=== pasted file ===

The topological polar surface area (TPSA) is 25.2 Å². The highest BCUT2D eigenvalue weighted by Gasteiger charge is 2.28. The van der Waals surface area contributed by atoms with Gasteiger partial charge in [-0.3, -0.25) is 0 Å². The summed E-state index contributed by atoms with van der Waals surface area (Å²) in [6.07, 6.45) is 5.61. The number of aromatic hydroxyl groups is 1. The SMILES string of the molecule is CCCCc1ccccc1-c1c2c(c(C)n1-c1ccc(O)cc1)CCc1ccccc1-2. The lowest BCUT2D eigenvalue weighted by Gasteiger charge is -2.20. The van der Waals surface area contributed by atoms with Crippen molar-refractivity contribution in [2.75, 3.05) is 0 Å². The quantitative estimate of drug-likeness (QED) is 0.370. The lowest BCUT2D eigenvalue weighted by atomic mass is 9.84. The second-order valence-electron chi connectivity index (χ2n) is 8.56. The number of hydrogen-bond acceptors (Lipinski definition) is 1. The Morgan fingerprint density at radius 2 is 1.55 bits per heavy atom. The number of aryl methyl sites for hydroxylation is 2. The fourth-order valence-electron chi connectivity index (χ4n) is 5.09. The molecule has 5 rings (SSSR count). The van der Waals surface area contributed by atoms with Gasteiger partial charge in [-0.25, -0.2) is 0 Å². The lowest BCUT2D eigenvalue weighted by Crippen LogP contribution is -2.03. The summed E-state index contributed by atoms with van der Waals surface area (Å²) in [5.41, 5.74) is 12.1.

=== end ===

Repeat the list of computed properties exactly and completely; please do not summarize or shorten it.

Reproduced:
The topological polar surface area (TPSA) is 25.2 Å². The highest BCUT2D eigenvalue weighted by Gasteiger charge is 2.28. The van der Waals surface area contributed by atoms with Gasteiger partial charge in [-0.3, -0.25) is 0 Å². The summed E-state index contributed by atoms with van der Waals surface area (Å²) in [6.07, 6.45) is 5.61. The number of aromatic hydroxyl groups is 1. The SMILES string of the molecule is CCCCc1ccccc1-c1c2c(c(C)n1-c1ccc(O)cc1)CCc1ccccc1-2. The lowest BCUT2D eigenvalue weighted by Gasteiger charge is -2.20. The van der Waals surface area contributed by atoms with Crippen molar-refractivity contribution in [2.75, 3.05) is 0 Å². The quantitative estimate of drug-likeness (QED) is 0.370. The lowest BCUT2D eigenvalue weighted by atomic mass is 9.84. The second-order valence-electron chi connectivity index (χ2n) is 8.56. The number of hydrogen-bond acceptors (Lipinski definition) is 1. The Morgan fingerprint density at radius 2 is 1.55 bits per heavy atom. The number of aryl methyl sites for hydroxylation is 2. The fourth-order valence-electron chi connectivity index (χ4n) is 5.09. The molecule has 5 rings (SSSR count). The van der Waals surface area contributed by atoms with Gasteiger partial charge in [-0.25, -0.2) is 0 Å². The lowest BCUT2D eigenvalue weighted by Crippen LogP contribution is -2.03. The summed E-state index contributed by atoms with van der Waals surface area (Å²) in [5.41, 5.74) is 12.1.